Traditionally, behavioural finance has focused on biases. Every propensity we have as investors to act irrationally has had a label attached to it — optimism, bias, recency bias, confirmation bias, and so on.

But some behavioural scientists are starting to question whether the focus on biases and irrational behaviour is a helpful one. Another, and arguably more constructive, way of looking at how investors behave is to focus on our need for comfort.

Investing is intrinsically risky — after all, it’s market volatility that drives the equity premium — so there will always be a degree of discomfort involved. It is however natural, and also perfectly rational, for people to want to feel more comfortable about investing, or at least to minimise their discomfort.

The problem is that, all too often, they seek comfort in things which, ultimately, will only add to their unease. A classic example is the notion that we can enjoy the upside of an investment without being exposed to the downside. It pushes all the right emotional buttons, which is why the industry likes to tempt investors with it, but it’s actually an illusion.

Another example of a false comfort is herding behaviour, which is the subject of the latest part of our video series, Your Own Worst Enemy. In the video, Greg Davies, Head of Behavioural Science at Oxford Risk, explains it like this:

“If I’m making a decision that makes me feel uncomfortable, one of the things that makes me feel more comfortable is that there are lots of other people running in the same direction. The more people that follow the herd, the bigger the herd gets, the more it gives us comfort.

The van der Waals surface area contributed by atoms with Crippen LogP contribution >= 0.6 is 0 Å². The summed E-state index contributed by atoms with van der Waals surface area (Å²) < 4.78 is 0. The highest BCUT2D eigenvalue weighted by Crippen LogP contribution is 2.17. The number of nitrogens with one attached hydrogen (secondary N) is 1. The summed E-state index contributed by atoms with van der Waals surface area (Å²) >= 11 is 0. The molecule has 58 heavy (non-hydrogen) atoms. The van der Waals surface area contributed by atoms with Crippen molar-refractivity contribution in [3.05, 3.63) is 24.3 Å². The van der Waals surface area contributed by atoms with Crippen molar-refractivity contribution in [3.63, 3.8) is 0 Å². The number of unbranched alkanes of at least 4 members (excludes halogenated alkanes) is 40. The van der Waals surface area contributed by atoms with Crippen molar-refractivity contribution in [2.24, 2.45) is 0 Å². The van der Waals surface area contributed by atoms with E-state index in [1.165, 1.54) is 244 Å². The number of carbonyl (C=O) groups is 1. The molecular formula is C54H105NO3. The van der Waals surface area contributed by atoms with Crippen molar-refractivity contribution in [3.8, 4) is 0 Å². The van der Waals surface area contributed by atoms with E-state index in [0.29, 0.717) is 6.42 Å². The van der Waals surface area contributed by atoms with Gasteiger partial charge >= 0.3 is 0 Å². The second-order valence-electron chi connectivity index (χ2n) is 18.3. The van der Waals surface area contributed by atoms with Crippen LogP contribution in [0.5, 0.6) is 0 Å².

“The problem when it comes to investing is that people like you are probably doing a whole lot of very stupid things.

“We have to actually step away from the herd. Try to find a way of looking in the other direction. Be the contrarian. Be the person who’s willing to swim upstream.”

The term “contrarian investing” usually refers to the assets people invest in. So if most people are buying Security A and selling Security B, the contrarian does the opposite. But another way to view contrarianism is in terms of behaviour. Most investors trade too much, and they buy and sell at the wrong times. If you, on the other hand, can keep trading to an absolute minimum, stick to your chosen asset allocation through thick and thin and, crucially, resist the lure of the latest fad, you give yourself a huge advantage.

But refusing to join the stampede is only half the story. To be a contrarian, you also need to carry on investing when others aren’t. In the words of Warren Buffett, “you need to be greedy when others are fearful.”

In the video Greg Davies refers specifically to 2009, when stock markets had more or less halved in value as a result of the global financial crisis.

“If there was ever a time to get into the markets,” says Greg. “it was then. And yet, every morning you opened the newspaper, there were scare stories about how it was all going to get worse. This was a feeding frenzy — media feeding on itself  — and of course, it made everyone else scared.

“There were a few people who bought shares at that point, but most people said ‘I’ll just wait a little’. Every rational, dispassionate rule of investing said ‘this is the time to put your wealth to work’, (yet) very few people did.”

Of course, everything seems so simple with the benefit of hindsight. But it certainly wan’t easy at the time to keep on investing when hardly anyone else was.

It’s at critical times such as those that having a knowledge of financial history, an automated investment strategy and a good financial adviser provide genuine comfort.

At some stage in the future — nobody knows when — we’ll find ourselves in a similar situation. Just make sure you’re prepared for when we do.

 

 

Your Own Worst Enemy is a series of six videos. Part 5 will go online at the beginning of January. If you missed any of the first three parts, you can catch up with them on the RockWealth YouTube channel.

ROBIN POWELL is RockWealth’s Head of Client Education. He blogs as The Evidence-Based Investor.